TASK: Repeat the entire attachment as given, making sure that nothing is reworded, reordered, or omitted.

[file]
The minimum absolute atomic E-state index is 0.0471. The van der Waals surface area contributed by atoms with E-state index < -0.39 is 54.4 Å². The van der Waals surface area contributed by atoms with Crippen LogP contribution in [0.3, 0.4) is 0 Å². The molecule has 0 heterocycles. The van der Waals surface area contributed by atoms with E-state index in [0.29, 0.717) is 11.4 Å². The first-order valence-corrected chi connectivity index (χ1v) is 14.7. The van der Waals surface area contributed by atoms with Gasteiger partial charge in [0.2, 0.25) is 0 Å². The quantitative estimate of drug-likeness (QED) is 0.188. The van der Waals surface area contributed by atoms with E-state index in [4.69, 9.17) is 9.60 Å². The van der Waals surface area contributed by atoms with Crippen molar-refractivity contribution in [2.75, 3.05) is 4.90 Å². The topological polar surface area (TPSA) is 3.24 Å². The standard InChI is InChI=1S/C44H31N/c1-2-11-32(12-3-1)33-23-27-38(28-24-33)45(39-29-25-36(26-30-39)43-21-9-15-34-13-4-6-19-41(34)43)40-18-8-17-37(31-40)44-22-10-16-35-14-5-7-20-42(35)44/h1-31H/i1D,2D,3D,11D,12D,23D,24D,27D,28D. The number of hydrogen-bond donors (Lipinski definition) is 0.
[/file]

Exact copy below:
The minimum absolute atomic E-state index is 0.0471. The van der Waals surface area contributed by atoms with E-state index < -0.39 is 54.4 Å². The van der Waals surface area contributed by atoms with Crippen LogP contribution in [0.3, 0.4) is 0 Å². The molecule has 0 heterocycles. The van der Waals surface area contributed by atoms with E-state index in [0.29, 0.717) is 11.4 Å². The first-order valence-corrected chi connectivity index (χ1v) is 14.7. The van der Waals surface area contributed by atoms with Gasteiger partial charge in [0.2, 0.25) is 0 Å². The quantitative estimate of drug-likeness (QED) is 0.188. The van der Waals surface area contributed by atoms with E-state index in [4.69, 9.17) is 9.60 Å². The van der Waals surface area contributed by atoms with Crippen molar-refractivity contribution in [2.75, 3.05) is 4.90 Å². The topological polar surface area (TPSA) is 3.24 Å². The standard InChI is InChI=1S/C44H31N/c1-2-11-32(12-3-1)33-23-27-38(28-24-33)45(39-29-25-36(26-30-39)43-21-9-15-34-13-4-6-19-41(34)43)40-18-8-17-37(31-40)44-22-10-16-35-14-5-7-20-42(35)44/h1-31H/i1D,2D,3D,11D,12D,23D,24D,27D,28D. The number of hydrogen-bond donors (Lipinski definition) is 0.